What Was Darwin’s ‘Original’ Thought?
by Nancy Pearcey
[On] February 12, fans of Charles Darwin [celebrated] his birthday, which they have dubbed “Darwin Day.” The city of Shrewsbury, Darwin’s birthplace, will hold its annual celebration with toasts, tours, and lectures. For this year’s festivities, the tagline is that Shrewsbury is “the origin of original thinking.”
Original thinking? The truth is that there was little about Darwin’s scientific theory that was original—and the part that was original was not scientific.
The idea that organisms undergo minor variations was not original. For millennia, farmers and breeders have known that they could induce minor changes in a breeding population (typically a species or genus). This process also happens in nature, where it is called microevolution.
What was original was Darwin’s proposal that the same minor variations might accumulate via undirected natural selection to originate completely new organs and body plans (generating higher taxonomic categories such as orders, classes, or phyla). This is called macroevolution—and it does not happen in nature.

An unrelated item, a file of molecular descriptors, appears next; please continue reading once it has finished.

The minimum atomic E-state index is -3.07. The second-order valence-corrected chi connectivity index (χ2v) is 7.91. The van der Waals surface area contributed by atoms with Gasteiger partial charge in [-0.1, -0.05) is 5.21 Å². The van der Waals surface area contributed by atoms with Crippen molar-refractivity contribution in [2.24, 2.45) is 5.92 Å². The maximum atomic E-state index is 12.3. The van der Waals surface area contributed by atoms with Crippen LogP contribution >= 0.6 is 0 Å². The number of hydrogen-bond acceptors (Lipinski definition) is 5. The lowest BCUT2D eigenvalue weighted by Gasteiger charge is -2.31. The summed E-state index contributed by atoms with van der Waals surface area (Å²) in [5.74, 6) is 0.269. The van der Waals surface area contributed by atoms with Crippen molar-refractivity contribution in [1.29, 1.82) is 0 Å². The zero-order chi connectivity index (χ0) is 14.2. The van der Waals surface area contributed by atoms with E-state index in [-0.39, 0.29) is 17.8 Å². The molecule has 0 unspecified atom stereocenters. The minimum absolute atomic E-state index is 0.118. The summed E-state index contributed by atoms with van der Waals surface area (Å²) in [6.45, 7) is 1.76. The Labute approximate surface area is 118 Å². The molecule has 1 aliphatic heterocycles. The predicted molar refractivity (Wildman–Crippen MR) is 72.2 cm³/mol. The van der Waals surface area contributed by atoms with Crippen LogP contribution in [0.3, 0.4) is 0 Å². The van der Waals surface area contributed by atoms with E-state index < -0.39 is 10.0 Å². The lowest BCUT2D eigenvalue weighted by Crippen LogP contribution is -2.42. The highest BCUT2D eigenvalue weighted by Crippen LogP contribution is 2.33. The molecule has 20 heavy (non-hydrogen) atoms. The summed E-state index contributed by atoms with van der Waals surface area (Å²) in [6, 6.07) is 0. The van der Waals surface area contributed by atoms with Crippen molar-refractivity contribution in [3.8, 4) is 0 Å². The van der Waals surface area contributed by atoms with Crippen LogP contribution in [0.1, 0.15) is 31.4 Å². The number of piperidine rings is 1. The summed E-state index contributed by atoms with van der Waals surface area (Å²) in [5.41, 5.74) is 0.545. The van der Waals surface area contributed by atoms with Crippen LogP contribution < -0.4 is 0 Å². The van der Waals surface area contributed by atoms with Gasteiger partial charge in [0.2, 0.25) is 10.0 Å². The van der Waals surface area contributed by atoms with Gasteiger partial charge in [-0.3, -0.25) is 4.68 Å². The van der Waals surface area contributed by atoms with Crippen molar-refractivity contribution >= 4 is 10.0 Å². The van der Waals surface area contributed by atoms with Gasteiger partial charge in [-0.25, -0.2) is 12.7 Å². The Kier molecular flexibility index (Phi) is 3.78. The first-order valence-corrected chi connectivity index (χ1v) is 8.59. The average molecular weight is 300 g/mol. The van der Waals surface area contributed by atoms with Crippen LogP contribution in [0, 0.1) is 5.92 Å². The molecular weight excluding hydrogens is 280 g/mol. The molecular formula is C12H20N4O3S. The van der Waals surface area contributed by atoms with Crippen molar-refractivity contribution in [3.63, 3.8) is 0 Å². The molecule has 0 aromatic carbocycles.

Again, this is something farmers and breeders have known for millennia. Minor changes do not accumulate to produce the near-endless variation required by Darwin’s theory—even under the direction of intentional as opposed to natural selection The further an organism is bred from the wild type, the weaker it grows, and the more prone to disease, until it becomes sterile and dies out. Most highly bred animals would not survive long in the wild.
Even today, pick up any magazine written for farmers and breeders, and you will find articles dealing with the many diseases to which highly bred animals are prone.
Darwin was a skilled propagandist, and he sought to overwhelm readers’ objections by highlighting the sheer variety that can arise within an existing breeding pool. An amateur pigeon breeder himself, he illustrated his theory with pouter pigeons, fantail pigeons, trumpeter pigeons, and a host of other surprising variations that have emerged from the common rock pigeon.
What he ignored, of course, was that they were all still pigeons…
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